See Billy Graham’s message “My Hope America: The Cross” here. Last accessed Feb. 26, 2021.
 Some Calvinists maintain that Jesus died for all. But this of course does not help in reassuring the sinner that they can be saved given the doctrine of unconditional election which still maintains the elect / non-elect distinction among sinners. For the Calvinist to proclaim “Jesus died for you” only creates more confusion and is a way for Calvinist’s to ease the incoherence their soteriology creates with the biblical definition of the gospel as “good news.” Granted, these Calvinists come to the conclusion that Jesus died for all on the basis of Scripture. But they do not carry through with the hermeneutical implications of the incoherence in their interpretation of Scripture on this point and the other deterministic doctrines in their soteriology. Thar is, they do not properly consider whether incoherence in interpretation means one has misinterpreted the text at some point. They simply ignore or rationalize away the inconsistencies, incoherencies and contradictions in their interpretations and theology.
 Calvin himself places this uncertainty upon us when he writes, “There is a general call by which God invites all equally to himself through the outward preaching of the word – even those to whom he holds it out as a savor of death [cf. 2 Cor. 2:16], and as the occasion of severer condemnation. The other kind of call is special, which he deigns for the most part to give to the believer alone…Yet sometimes he also causes those whom he illumines only for a time to partake of it; then he justly forsakes them on account of their ungratefulness and strikes them with an even greater blindness.” – John Calvin, Institutes, 3.24.8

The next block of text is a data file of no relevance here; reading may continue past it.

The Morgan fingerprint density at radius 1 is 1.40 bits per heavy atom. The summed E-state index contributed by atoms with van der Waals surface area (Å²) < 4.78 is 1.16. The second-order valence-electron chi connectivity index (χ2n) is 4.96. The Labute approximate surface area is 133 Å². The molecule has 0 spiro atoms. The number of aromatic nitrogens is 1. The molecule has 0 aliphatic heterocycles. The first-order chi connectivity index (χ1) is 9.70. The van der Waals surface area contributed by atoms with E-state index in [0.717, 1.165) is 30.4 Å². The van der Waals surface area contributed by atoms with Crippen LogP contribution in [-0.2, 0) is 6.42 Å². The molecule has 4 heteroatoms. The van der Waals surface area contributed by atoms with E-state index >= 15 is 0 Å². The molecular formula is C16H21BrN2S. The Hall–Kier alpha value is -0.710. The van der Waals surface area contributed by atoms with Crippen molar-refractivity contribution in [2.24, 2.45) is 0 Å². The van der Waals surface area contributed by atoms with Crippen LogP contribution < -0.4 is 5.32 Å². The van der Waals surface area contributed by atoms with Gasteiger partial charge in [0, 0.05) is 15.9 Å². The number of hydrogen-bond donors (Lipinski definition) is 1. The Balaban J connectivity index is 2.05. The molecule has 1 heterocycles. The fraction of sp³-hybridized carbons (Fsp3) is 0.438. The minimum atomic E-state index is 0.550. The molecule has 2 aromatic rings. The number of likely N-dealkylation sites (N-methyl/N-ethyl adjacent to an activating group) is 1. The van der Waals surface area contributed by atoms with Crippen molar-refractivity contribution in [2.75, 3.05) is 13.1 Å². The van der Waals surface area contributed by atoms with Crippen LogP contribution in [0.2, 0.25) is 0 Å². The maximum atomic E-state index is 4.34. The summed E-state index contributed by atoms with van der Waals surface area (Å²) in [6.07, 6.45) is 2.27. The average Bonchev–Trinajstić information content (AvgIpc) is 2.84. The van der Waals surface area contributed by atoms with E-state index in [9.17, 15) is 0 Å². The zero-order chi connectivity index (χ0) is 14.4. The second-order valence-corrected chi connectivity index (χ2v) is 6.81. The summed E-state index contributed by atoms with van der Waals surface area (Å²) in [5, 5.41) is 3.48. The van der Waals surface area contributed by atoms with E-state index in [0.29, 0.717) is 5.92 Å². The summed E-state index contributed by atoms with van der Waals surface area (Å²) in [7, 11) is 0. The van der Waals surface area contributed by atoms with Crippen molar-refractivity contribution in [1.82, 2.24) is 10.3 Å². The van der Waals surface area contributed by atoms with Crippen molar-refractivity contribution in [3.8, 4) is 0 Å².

See Rom. 5:1-2.
 Hence, Calvinist proclamations that offer salvation to the non-elect fly in the face of the correspondence theory of truth. That theory states that truth is telling it like it is. Truth is what corresponds to reality. But if the reality is that there are two classes of people in the world – the elect and non-elect – and the Calvinist does not and cannot make a distinction between them in the offer of salvation (i.e., making statements like “God loves you,” “Jesus died for you” or “come to Christ and be saved” to the non-elect), then what is being proclaimed is not the truth to the many non-elect who hear this message. It does not correspond to the reality of their predetermined salvific situation. It cannot be the truth to them and therefore, with respect to them it is to tell a lie.
 Something else to think about. Might the present violence and moral decline in America be the result of an absence of the true, biblical gospel being preached? Did the gospel Billy Graham preach in America and throughout the world sustain the spiritual and moral values that are now so quickly eroding in our nation today absent the broadcasting of Dr. Graham’s message and its proclamation in many of our churches today? Is the lack of “good news” in our land due to the rising influence of Calvinist soteriology in our so called “evangelical” churches? Do we have clarity as to the content of the biblical gospel as “good news” and is that gospel being proclaimed in our churches here in America? Pastors, ask yourselves, are you a Calvinist or a non-Calvinist regarding your soteriology? Do you preach the biblical gospel message which Dr. Graham preached and is truly “good news?” If not, why not?
I submit that the ministry and message of Billy Graham and his team must be viewed as an example of the sovereign work of God in lives willingly yielded to him and that the preaching of the biblical “good news” was a force more powerful for the preservation of morality and peace during the 20th century than any political, social or economic factors. Of course, there are many people throughout the world witnessing to the “good news” of Jesus Christ. But what about in America? What is the state of the truth of the gospel in our on churches and in our own land?
Also, see my post “A Christian’s Reflections on an Election in America.”